“Every officer who attends those who leave Cuba has a kind of license that allows them to mistreat you, with or without words, through every proceeding. In my case it was in the final days, in one of the offices where they multiply the documents needed to finish, so as not to allow you to say goodbye to your family and friends in peace, always thinking that something is missing and “without that” you cannot go.

The lack of one simple document is fatal . . . and terrifying.  It’s enough to lose sleep over, to say a quick goodbye and turn your face as you fight back your tears. Then, while waiting for the flight, you want to leave and say you’re sorry, to calmly say that you expect to return one day, but it’s not possible. Many people have not been able to return to reconcile themselves at this moment, and perhaps that is why they carry a heavy load. Many more than those who have been able to do so … ”

Eneas

“Yes, the wounds don’t heal, there are many. I left behind mother, child, childhood friends, etc. In short, every day of your life you live with nostalgia and suffering, because many of these wounds will follow you forever. I just wish that Cuba could return to normal, where the rights of every citizen are respected, and you can live in peace and harmony. Do you see? I don’t know … ”

Modesta García

“I too left Cuba 30 years ago and haven’t returned, because I also have open wounds, and I can’t forget. There were 10 years of waiting, when the exits were closed from 1970 to 1980, without hope. I started working with the government, and since I wanted to leave the country, I was considered a CIA agent. They invented sabotage plots, they watched me, etc. I can’t count all the intrigues, sufferings, and torments. All this cooled my desire to return to Cuba.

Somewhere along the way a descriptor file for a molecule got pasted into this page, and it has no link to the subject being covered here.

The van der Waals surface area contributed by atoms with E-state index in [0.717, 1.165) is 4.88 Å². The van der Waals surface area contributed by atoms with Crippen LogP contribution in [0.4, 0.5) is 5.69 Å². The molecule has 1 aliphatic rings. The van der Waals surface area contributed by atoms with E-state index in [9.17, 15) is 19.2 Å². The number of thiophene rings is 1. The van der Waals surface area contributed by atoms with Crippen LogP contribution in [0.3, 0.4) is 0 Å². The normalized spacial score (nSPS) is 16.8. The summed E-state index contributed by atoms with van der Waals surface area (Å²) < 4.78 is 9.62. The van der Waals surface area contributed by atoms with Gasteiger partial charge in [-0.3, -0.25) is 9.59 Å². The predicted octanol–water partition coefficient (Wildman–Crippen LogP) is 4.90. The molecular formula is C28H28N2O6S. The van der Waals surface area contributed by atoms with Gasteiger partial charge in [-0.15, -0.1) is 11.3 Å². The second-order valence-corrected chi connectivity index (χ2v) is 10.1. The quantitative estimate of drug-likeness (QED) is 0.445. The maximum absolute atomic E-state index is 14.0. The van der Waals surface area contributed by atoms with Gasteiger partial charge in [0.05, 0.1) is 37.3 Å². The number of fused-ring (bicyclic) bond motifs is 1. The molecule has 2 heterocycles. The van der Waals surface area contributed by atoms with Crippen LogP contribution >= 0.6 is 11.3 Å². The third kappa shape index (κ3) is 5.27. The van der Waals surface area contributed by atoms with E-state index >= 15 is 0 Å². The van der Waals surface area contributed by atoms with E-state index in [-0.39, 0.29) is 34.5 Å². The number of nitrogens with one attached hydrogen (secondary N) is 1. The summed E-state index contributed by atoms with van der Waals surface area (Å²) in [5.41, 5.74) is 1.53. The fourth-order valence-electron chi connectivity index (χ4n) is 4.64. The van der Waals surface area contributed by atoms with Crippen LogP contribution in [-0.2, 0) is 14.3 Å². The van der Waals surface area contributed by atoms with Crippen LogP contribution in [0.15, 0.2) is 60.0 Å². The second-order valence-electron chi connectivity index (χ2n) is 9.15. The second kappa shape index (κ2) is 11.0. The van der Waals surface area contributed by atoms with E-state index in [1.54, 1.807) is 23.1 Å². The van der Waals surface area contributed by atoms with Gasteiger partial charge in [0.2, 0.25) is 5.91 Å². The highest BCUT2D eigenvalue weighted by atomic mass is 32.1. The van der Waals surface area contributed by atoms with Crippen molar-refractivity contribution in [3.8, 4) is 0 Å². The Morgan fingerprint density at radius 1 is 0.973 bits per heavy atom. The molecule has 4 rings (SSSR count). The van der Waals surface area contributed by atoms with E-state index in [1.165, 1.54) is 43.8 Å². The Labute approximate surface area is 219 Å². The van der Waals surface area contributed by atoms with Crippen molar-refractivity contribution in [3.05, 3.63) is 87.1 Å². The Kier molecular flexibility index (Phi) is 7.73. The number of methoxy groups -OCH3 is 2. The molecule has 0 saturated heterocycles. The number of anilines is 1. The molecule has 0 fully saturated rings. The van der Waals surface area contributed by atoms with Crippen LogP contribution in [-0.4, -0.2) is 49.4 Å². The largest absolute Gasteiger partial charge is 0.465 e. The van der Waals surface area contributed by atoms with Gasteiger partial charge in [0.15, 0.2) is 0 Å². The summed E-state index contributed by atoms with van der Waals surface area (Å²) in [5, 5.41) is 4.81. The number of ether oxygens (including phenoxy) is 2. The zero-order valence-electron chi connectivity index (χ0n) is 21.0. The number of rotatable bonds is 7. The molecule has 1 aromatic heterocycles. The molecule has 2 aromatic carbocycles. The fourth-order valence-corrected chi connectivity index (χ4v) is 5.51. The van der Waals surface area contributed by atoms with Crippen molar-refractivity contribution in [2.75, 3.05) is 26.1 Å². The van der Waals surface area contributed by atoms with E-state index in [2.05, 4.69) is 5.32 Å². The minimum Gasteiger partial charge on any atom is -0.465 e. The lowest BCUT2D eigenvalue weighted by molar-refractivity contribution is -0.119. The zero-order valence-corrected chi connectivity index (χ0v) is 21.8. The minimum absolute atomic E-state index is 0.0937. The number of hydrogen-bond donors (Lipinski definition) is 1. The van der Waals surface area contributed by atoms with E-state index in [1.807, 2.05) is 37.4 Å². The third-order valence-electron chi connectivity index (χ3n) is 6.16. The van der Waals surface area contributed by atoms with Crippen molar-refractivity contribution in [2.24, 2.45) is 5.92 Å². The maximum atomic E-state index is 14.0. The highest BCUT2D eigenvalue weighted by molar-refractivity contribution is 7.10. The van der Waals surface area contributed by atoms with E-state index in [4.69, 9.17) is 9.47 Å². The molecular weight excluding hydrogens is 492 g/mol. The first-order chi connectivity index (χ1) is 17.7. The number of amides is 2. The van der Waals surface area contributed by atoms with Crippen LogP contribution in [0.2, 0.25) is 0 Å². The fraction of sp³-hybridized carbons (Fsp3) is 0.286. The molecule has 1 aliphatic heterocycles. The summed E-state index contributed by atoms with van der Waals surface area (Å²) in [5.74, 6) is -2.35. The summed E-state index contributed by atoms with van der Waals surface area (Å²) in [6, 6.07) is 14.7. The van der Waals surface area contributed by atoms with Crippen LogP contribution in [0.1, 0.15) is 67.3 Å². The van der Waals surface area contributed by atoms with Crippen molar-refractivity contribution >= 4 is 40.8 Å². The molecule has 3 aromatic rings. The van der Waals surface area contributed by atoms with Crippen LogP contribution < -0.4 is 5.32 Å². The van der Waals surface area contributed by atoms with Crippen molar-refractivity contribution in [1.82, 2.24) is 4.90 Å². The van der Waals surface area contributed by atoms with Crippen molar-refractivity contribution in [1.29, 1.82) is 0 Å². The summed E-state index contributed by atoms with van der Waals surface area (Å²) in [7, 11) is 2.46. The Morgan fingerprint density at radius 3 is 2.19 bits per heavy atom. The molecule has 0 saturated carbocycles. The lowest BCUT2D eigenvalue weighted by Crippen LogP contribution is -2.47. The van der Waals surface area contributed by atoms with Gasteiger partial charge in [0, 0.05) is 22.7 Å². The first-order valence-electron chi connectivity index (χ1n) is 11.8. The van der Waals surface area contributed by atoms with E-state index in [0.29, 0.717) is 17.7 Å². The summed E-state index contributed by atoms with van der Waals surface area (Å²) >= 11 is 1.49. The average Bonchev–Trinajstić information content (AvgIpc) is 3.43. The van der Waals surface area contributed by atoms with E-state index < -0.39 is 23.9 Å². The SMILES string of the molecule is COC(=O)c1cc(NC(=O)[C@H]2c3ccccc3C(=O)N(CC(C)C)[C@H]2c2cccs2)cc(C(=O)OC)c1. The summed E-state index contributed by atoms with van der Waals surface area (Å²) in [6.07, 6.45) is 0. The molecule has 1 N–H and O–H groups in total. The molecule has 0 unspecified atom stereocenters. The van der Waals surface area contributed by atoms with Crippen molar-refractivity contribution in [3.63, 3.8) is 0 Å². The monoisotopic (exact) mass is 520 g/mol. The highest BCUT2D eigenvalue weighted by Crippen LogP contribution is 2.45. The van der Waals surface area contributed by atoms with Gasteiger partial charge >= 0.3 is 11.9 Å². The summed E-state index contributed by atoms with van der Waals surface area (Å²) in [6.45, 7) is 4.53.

Although they tell me that it’s different now, I know that’s not true. Recent events show that nothing has changed, that it’s business as usual. I’m not a masochist, and as soon as I set foot in the airport, the humiliations by the employees would begin. I came to this country seeking freedom; I have it, and I enjoy it, and I don’t want to be without it for even a second.

This is not to say that I feel nothing for Cuba. On the contrary, for everything that happens, I’m sorry and I’m concerned and I very much want their freedom.  But until there is freedom, I will not return. I’m not critical of those going to see their parents, siblings, children, etc., because that is human.

I am critical of those who visit the Island looking for cheap sex from unhappy girls who do it out of necessity, and of the “millionaires” who cover themselves with gold-plated jewelry, so people will believe they are wealthy and ought to be treated as celebrities. Unfortunately, these are the sad realities of travel to Cuba. I hope this nightmare ends, once and for all.”

Translated by: Tomás A.

The Foreignization of Cubans

Sandy Olivera is a young Cuban who, two years ago, emigrated as a political refugee to the United States. His girlfriend remained on this side of the sea. A week ago, he returned to Cuba to marry her.

The formalization of the marriage took place in the Specialized Notary at 23rd and J, in Vedado, Plaza de la Revolución District, in Havana. To marry, as mandated by law, he had to pay 525 CUC and 100 national currency in stamps. To make matters worse the notary, without blinking, asked for a gift of 5 CUC.

The Cuban government treated Sandy as if he were a foreigner. Has residing in the United States become one of the legally established reasons for losing Cuban citizenship?

The Constitution of the Republic states that when a person acquires foreign citizenship, Cuban citizenship will be lost. It further declares that the law establishes the procedure for the formalization of the loss of citizenship and the authorities who will decide.

This means that the fact of acquiring other citizenship does not by itself imply the loss of Cuban citizenship. For this to happen, the government authorities have to decide. In fact, Cubans with U.S. citizenship must enter the island with a Cuban passport. That is, as citizens of the socialist state.